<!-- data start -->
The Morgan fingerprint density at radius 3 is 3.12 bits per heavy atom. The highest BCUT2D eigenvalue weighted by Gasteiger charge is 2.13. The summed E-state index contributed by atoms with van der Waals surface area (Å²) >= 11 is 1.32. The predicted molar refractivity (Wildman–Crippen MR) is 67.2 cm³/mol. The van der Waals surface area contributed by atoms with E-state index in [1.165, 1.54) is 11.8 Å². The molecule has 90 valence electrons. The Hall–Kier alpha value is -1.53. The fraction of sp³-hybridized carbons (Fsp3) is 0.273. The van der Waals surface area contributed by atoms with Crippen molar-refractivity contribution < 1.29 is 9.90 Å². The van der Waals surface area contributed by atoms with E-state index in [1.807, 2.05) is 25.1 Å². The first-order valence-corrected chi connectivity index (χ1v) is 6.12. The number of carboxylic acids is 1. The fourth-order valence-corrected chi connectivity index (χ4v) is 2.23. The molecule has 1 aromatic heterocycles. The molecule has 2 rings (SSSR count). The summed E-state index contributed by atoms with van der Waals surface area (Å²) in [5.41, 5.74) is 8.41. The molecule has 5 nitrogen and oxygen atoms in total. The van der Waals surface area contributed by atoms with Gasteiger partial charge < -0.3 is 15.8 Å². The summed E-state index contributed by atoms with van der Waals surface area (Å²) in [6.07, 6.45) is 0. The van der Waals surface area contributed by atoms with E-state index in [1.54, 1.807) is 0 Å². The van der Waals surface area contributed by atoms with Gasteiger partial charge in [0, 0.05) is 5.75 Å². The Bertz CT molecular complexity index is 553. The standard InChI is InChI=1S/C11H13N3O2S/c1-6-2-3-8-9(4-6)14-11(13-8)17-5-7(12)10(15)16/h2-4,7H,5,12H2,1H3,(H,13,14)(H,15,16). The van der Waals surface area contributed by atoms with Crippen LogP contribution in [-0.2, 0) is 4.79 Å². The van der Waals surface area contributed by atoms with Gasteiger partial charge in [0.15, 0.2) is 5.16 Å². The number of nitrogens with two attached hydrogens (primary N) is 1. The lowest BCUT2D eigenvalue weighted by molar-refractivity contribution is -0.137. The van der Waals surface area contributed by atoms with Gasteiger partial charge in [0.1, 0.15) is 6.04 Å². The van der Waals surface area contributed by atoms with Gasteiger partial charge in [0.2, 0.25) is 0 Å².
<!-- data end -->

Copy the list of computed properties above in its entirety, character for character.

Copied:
The Morgan fingerprint density at radius 3 is 3.12 bits per heavy atom. The highest BCUT2D eigenvalue weighted by Gasteiger charge is 2.13. The summed E-state index contributed by atoms with van der Waals surface area (Å²) >= 11 is 1.32. The predicted molar refractivity (Wildman–Crippen MR) is 67.2 cm³/mol. The van der Waals surface area contributed by atoms with E-state index in [1.165, 1.54) is 11.8 Å². The molecule has 90 valence electrons. The Hall–Kier alpha value is -1.53. The fraction of sp³-hybridized carbons (Fsp3) is 0.273. The van der Waals surface area contributed by atoms with Crippen molar-refractivity contribution < 1.29 is 9.90 Å². The van der Waals surface area contributed by atoms with E-state index in [1.807, 2.05) is 25.1 Å². The first-order valence-corrected chi connectivity index (χ1v) is 6.12. The number of carboxylic acids is 1. The fourth-order valence-corrected chi connectivity index (χ4v) is 2.23. The molecule has 1 aromatic heterocycles. The molecule has 2 rings (SSSR count). The summed E-state index contributed by atoms with van der Waals surface area (Å²) in [5.41, 5.74) is 8.41. The molecule has 5 nitrogen and oxygen atoms in total. The van der Waals surface area contributed by atoms with Gasteiger partial charge < -0.3 is 15.8 Å². The summed E-state index contributed by atoms with van der Waals surface area (Å²) in [6.07, 6.45) is 0. The van der Waals surface area contributed by atoms with E-state index in [1.54, 1.807) is 0 Å². The van der Waals surface area contributed by atoms with Gasteiger partial charge in [0, 0.05) is 5.75 Å². The Bertz CT molecular complexity index is 553. The standard InChI is InChI=1S/C11H13N3O2S/c1-6-2-3-8-9(4-6)14-11(13-8)17-5-7(12)10(15)16/h2-4,7H,5,12H2,1H3,(H,13,14)(H,15,16). The van der Waals surface area contributed by atoms with Crippen LogP contribution in [-0.2, 0) is 4.79 Å². The van der Waals surface area contributed by atoms with Gasteiger partial charge in [0.15, 0.2) is 5.16 Å². The number of nitrogens with two attached hydrogens (primary N) is 1. The lowest BCUT2D eigenvalue weighted by molar-refractivity contribution is -0.137. The van der Waals surface area contributed by atoms with Gasteiger partial charge in [0.1, 0.15) is 6.04 Å². The van der Waals surface area contributed by atoms with Gasteiger partial charge in [0.2, 0.25) is 0 Å².